Tesco''s One-stop Strategy

Tesco''s One-stop Strategy

Copyright 2004, Traffic World, Inc.

A growing number of grocery chains pressing a one-stop shop for their customers are asking logistics providers to provide them the same thing.

The strategy of selling everything from afghans to zucchini has distribution specialists reevaluating supply chains and reconfiguring warehousing and delivery operations to handle goods that have widely varied handling needs except one - to get to a single point in time to reach the widest possible group of retail customers.

Britain''s Tibbett & Britten Group is handling the challenge for Tesco, the United Kingdom''s largest grocer and the latest advocate of a strategy popularized by Wal-Mart to bring a customers anything they want under a single roof.

Tesco is adding nonfood products to its stock - in particular, clothing - and is expanding its logistics and distribution operations, adding 630,000 square feet of specialized storage space through Tibbett & Britten, including a new 310,000 square foot "hard lines" distribution center that will handle items such as cookware, electrical products, stationery, photographic accessories and toys beginning in August.

The company revamped its supply chain to accommodate the growth, adding not only new distribution facilities but also new supplier relationships and dedicated staff in stores.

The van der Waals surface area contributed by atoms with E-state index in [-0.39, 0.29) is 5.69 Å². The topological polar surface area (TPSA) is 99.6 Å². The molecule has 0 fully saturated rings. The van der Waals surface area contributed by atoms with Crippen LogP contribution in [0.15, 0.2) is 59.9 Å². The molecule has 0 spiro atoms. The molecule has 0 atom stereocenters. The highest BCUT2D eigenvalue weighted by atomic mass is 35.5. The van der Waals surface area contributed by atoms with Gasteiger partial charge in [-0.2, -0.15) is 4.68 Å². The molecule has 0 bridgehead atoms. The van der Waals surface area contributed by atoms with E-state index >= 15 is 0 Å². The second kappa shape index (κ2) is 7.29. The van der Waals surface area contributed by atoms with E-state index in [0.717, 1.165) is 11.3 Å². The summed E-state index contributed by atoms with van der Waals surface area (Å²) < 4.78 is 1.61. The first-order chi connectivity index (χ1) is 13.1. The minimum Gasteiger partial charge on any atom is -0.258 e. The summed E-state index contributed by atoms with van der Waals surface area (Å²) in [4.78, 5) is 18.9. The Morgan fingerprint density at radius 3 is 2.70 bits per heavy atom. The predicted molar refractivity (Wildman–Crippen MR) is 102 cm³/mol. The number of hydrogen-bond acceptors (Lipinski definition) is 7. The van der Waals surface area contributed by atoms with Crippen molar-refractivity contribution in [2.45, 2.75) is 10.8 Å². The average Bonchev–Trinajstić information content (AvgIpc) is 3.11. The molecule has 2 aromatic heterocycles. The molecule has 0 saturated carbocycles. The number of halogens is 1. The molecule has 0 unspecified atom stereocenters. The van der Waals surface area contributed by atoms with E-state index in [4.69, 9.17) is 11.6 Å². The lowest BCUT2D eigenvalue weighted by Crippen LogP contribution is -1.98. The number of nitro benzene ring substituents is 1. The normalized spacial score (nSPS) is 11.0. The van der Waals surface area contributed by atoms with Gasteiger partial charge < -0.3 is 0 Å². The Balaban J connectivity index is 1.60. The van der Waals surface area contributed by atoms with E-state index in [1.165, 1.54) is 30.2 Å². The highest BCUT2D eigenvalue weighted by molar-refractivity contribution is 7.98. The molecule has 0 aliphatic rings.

"Tesco has very aggressive growth plans, particularly in nonfood," said Doug Cook, operations director of Tibbett & Britten''s clothing division. Tesco entered the clothing market in 2002 and grew very quickly last year, which was "when they came to us," he said. Tibbett & Britten is the largest clothing distributor in the United Kingdom.

Late last July Tibbett & Britten opened its first clothing warehouse for Tesco near its "hard lines" distribution center. About five weeks ago Tesco added another 90,000 square feet of clothing space for boxed clothing and in July will add about 200,000 square feet of space for hanging clothing through Tibbett & Britten.

Tesco''s nonfood expansion plans are global. About 50 percent of the floor space in its Central European and Asian "hypermarkets" is dedicated to nonfood products, the company said.

"There''s a better return per square foot on selling nonfood products rather than selling another sliced ham," said Cook. "Tesco has its own jeans line at (approximately $7) a pair. They are changing shopping habits because they are so cheap." Plus, "the footfall, the number of people going through the store is enormous," he said.

Tesco''s profits were up by 22 percent for 2004 and group sales were up by 18.7 percent. Profits for the 53 weeks ended Feb. 28, 2004 were $1.97 billion, up from $1.7 billion a year ago. Net sales were $55.66 billion, up from $46.96 billion a year ago.